What on Earth makes Caitlyn Jenner believe she’s qualified to be governor of California?

She’s an Olympic gold-medal-winning decathlete, a former spokesperson for Wheaties; she posed for the cover of Playgirl magazine, has appeared in all sorts of TV shows including “Keeping Up With the Kardashians,” and is an activist on behalf of transgender rights.

That’s a lot of stuff for one person’s resume. But nothing on it screams out “Gov. Jenner.” She has no electoral or policymaking experience. Call me narrow-minded, but neither throwing javelins nor peddling breakfast cereal is meaningful preparation for running post-COVID California.

Nevertheless, when Axios reported earlier this month that Jenner was exploring a run to replace Gov. Gavin Newsom (assuming the recall election moves forward), her candidacy was taken seriously by a number of political professionals — simply because she’s really, really famous. “I think she’d be a formidable candidate,” said former GOP Rep. Mimi Walters. Former GOP Chairman Jim Brulte called her “viable.”

Now I’d like to tell you that Walters and Brulte are wrong and that California voters are too smart to elect a manifestly unqualified novice to such a complex and critically important job. But history tells us they’re not.

It was back in 1963 that this state basically invented the celebrity candidate when George Murphy, a star of more than 40 Hollywood musicals (and a longtime Republican), announced he would run for the U.S. Senate. Many Californians “scoffed,” said The Times, but Murphy’s researchers determined that his background as a “good guy” in the movies was an asset. He won, leading satirist Tom Lehrer to memorialize the event: “Now that he’s a senator he’s really got the chance / to give the public a song and dance,” sang Lehrer.

A couple of years later Ronald Reagan challenged incumbent Gov. Pat Brown.

Brown seemed to think Reagan could be dismissed as a lightweight, B-movie actor. On the campaign trail, Brown liked to tell crowds that he’d been solving California’s problems back when Reagan was making “Bedtime for Bonzo,” in which his co-star was a chimpanzee.

But Brown’s quips didn’t persuade voters, and Reagan — whose political resume consisted of one effective speech for Barry Goldwater’s 1964 presidential campaign and a few years as head of the Screen Actors Guild — was elected governor.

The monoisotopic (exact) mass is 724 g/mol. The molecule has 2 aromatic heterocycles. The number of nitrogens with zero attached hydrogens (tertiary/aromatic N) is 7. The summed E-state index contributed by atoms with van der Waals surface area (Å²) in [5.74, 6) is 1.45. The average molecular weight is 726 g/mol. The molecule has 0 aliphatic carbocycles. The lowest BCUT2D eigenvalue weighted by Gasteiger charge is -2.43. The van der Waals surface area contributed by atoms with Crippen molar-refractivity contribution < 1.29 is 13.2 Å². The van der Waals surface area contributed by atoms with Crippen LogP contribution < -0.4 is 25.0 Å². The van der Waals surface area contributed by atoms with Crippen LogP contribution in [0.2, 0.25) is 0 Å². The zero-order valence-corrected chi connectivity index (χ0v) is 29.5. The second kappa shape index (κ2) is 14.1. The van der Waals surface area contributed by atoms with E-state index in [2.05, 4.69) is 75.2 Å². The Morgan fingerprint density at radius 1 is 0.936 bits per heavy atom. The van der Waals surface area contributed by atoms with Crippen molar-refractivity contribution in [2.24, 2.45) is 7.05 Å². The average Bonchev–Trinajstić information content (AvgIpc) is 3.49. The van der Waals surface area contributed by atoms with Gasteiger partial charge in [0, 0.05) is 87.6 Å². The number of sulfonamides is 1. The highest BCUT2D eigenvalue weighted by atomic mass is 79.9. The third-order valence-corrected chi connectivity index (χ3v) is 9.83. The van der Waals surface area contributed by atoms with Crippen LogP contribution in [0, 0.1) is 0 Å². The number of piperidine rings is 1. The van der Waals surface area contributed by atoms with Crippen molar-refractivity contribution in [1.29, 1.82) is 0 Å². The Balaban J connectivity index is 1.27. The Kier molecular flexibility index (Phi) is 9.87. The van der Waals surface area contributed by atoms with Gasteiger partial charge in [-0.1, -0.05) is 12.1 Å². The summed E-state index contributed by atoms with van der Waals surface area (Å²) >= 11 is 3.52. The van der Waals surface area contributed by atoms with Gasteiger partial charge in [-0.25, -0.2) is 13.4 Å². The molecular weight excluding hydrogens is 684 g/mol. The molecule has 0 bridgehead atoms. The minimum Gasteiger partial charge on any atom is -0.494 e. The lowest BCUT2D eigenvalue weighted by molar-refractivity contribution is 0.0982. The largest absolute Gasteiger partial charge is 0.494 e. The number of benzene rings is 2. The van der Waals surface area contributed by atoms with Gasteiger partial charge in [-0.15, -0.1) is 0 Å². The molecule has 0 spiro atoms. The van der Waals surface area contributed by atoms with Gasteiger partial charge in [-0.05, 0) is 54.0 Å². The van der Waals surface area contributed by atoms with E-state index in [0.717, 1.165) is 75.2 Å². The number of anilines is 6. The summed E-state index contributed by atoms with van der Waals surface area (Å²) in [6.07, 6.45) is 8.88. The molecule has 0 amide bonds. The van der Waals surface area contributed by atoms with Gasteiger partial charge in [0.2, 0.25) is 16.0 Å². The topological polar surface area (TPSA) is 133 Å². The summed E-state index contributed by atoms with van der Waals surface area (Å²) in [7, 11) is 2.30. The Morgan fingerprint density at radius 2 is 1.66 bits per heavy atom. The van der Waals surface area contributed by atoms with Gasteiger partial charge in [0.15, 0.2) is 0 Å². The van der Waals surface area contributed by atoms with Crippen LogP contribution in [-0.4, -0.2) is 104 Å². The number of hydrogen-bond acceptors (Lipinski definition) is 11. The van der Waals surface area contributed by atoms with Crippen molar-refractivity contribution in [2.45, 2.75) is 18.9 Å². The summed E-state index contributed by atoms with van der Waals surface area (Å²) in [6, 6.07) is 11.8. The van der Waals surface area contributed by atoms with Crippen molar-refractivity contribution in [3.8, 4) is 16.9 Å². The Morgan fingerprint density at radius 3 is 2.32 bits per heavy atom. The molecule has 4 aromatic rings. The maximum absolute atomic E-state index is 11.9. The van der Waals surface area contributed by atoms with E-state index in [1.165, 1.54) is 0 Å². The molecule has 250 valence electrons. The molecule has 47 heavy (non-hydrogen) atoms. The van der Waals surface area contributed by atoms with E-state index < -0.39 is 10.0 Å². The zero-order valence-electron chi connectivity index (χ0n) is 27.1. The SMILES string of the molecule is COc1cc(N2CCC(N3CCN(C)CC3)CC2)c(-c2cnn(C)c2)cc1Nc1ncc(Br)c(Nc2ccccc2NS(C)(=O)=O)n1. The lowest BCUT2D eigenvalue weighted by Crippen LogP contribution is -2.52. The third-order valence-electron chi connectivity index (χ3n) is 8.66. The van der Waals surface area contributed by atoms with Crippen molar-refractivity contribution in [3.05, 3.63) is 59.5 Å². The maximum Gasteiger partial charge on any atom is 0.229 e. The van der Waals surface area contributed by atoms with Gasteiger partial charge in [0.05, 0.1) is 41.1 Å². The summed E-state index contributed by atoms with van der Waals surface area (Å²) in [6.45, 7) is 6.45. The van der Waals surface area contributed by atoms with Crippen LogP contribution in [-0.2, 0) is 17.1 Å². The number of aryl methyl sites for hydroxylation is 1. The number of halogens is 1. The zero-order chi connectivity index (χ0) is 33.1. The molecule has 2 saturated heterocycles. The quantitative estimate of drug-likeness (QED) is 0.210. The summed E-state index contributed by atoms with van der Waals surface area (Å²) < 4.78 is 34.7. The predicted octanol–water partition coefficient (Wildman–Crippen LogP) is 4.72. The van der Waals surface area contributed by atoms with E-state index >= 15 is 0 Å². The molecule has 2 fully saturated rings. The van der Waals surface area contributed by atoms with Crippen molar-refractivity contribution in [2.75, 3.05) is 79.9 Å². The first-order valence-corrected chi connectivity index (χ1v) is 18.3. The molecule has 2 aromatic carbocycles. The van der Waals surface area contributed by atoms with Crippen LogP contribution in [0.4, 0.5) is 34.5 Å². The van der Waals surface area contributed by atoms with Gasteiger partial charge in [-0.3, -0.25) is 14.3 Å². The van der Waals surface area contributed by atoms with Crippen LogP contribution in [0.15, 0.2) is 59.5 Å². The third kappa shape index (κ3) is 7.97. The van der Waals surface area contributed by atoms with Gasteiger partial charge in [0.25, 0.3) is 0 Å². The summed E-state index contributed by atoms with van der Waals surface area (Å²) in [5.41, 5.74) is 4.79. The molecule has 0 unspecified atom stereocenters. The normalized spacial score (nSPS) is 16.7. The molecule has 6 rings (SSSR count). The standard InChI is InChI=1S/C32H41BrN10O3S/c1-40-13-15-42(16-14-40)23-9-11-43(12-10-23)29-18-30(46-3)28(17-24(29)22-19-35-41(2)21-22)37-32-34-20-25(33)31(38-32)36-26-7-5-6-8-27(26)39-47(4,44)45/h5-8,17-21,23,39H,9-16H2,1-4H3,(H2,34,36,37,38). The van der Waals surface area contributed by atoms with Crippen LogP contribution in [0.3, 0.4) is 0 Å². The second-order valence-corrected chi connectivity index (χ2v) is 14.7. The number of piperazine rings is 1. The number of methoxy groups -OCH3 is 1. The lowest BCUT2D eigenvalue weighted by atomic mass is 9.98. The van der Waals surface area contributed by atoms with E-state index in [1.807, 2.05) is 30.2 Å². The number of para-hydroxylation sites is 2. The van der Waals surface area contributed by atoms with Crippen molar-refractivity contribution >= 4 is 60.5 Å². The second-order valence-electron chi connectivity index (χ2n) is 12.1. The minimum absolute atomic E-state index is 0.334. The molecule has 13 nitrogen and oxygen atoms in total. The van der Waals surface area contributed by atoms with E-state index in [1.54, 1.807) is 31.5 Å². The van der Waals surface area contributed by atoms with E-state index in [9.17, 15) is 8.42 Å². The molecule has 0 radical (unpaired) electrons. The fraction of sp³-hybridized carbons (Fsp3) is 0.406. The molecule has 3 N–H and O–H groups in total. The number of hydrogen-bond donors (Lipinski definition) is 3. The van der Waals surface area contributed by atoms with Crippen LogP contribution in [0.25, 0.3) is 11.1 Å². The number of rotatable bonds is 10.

And with that, California was off to the races. Clint Eastwood used the slogan “Go Ahead, Make Me Mayor” to win election in Carmel-by-the-Sea. Sonny, of Sonny and Cher, went to Congress. (“That little twit gets on television for free,” complained one opponent when Bono ran for mayor of Palm Springs.)

Other stars have won, and some, including Shirley Temple Black, have lost (even though she played “On the Good Ship Lollipop” at her rallies when she ran for a seat in the House of Representatives). Finally, in 2003, California elected Arnold Schwarzenegger governor with less than 50% of the vote in a 135-way recall election. He’d never held public office.

And celebrities were elected elsewhere too. New Jersey sent Bill Bradley to the U.S. Senate on the basis of, I guess, averaging 12.4 points per game for the Knicks between 1967 and 1977. Minnesota elected wrestler Jesse “The Body” Ventura on the irrefutable argument that he didn’t represent “politics as usual.” And now Matthew McConaughey says he is seriously considering a run for governor of Texas (even though he won’t say what party he identifies with).

Not that celebrities always do a bad job. As president, Reagan led an effective administration and was beloved by many (and despised by others). And Californians could’ve picked worse than Schwarzenegger from those 135 candidates.

But that was more luck than intelligent decision-making.

So what does Caitlyn Jenner bring to the job beyond her javelin skills? Her 10.8 million Instagram followers and her 3.5 million followers on Twitter. Her political base.

I want to emphasize that I have nothing against her. She may be a lovely, thoughtful, well-intentioned and competent person. I just don’t think that a person ought to be elected governor of 40 million Californians without so much as having run for the local school board or sat on a neighborhood council.

Why do otherwise unqualified celebrities win so many elections? Name recognition certainly gives them a starting advantage. As does money. And voters have a weird preference for “outsiders” over candidates who — gasp! — have spent their careers working in politics and policy. (Although if they want non-politicians, why don’t voters turn to judges, scientists or diplomats — outsiders with expertise?)

And people feel a deep emotional connection to celebrities. We conflate them with their onscreen or professional personas.

We believe Schwarzenegger is tough and determined, Tom Hanks is warm-hearted, Oprah Winfrey is forthright. We think we know them, but we don’t. We imbue them with qualities that have been created on the screen, in the writers room, on Instagram and at public relations agencies. Basically, we’re fooled.

Last year, “The Daily Show” and the marketing firm YouGov asked Americans which celebrity they would like to see as president after Donald Trump. The answer: Morgan Freeman.

Fine. I get that impulse. But is it rational? And does it mean we should vote him in?

Didn’t we learn anything when we turned over the nation’s leadership to an unqualified and incurious reality TV host who neither understood nor cared how government worked?

Probably not.